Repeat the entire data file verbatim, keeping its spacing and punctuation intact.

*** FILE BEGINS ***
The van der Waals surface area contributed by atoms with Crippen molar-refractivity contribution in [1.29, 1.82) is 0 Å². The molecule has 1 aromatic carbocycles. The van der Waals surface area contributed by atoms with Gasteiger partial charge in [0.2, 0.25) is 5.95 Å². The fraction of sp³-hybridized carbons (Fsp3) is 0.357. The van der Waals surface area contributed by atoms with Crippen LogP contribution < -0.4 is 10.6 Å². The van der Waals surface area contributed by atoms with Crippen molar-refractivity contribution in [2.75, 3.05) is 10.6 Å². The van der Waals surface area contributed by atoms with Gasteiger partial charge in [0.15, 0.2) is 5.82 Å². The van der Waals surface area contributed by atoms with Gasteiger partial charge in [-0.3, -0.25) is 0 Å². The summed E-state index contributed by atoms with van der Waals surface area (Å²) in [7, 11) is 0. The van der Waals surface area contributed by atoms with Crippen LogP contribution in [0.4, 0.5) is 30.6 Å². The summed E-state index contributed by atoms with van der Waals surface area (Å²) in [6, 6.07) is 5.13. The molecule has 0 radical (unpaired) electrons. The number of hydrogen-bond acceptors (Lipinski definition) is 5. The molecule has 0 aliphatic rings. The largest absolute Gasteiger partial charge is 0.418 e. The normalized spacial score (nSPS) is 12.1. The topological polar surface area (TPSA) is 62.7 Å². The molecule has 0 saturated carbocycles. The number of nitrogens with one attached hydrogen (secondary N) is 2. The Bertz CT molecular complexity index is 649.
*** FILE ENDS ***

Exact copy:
The van der Waals surface area contributed by atoms with Crippen molar-refractivity contribution in [1.29, 1.82) is 0 Å². The molecule has 1 aromatic carbocycles. The van der Waals surface area contributed by atoms with Gasteiger partial charge in [0.2, 0.25) is 5.95 Å². The fraction of sp³-hybridized carbons (Fsp3) is 0.357. The van der Waals surface area contributed by atoms with Crippen LogP contribution < -0.4 is 10.6 Å². The van der Waals surface area contributed by atoms with Crippen molar-refractivity contribution in [2.75, 3.05) is 10.6 Å². The van der Waals surface area contributed by atoms with Gasteiger partial charge in [0.15, 0.2) is 5.82 Å². The van der Waals surface area contributed by atoms with Gasteiger partial charge in [-0.3, -0.25) is 0 Å². The summed E-state index contributed by atoms with van der Waals surface area (Å²) in [7, 11) is 0. The van der Waals surface area contributed by atoms with Crippen LogP contribution in [0.4, 0.5) is 30.6 Å². The summed E-state index contributed by atoms with van der Waals surface area (Å²) in [6, 6.07) is 5.13. The molecule has 0 radical (unpaired) electrons. The number of hydrogen-bond acceptors (Lipinski definition) is 5. The molecule has 0 aliphatic rings. The largest absolute Gasteiger partial charge is 0.418 e. The normalized spacial score (nSPS) is 12.1. The topological polar surface area (TPSA) is 62.7 Å². The molecule has 0 saturated carbocycles. The number of nitrogens with one attached hydrogen (secondary N) is 2. The Bertz CT molecular complexity index is 649.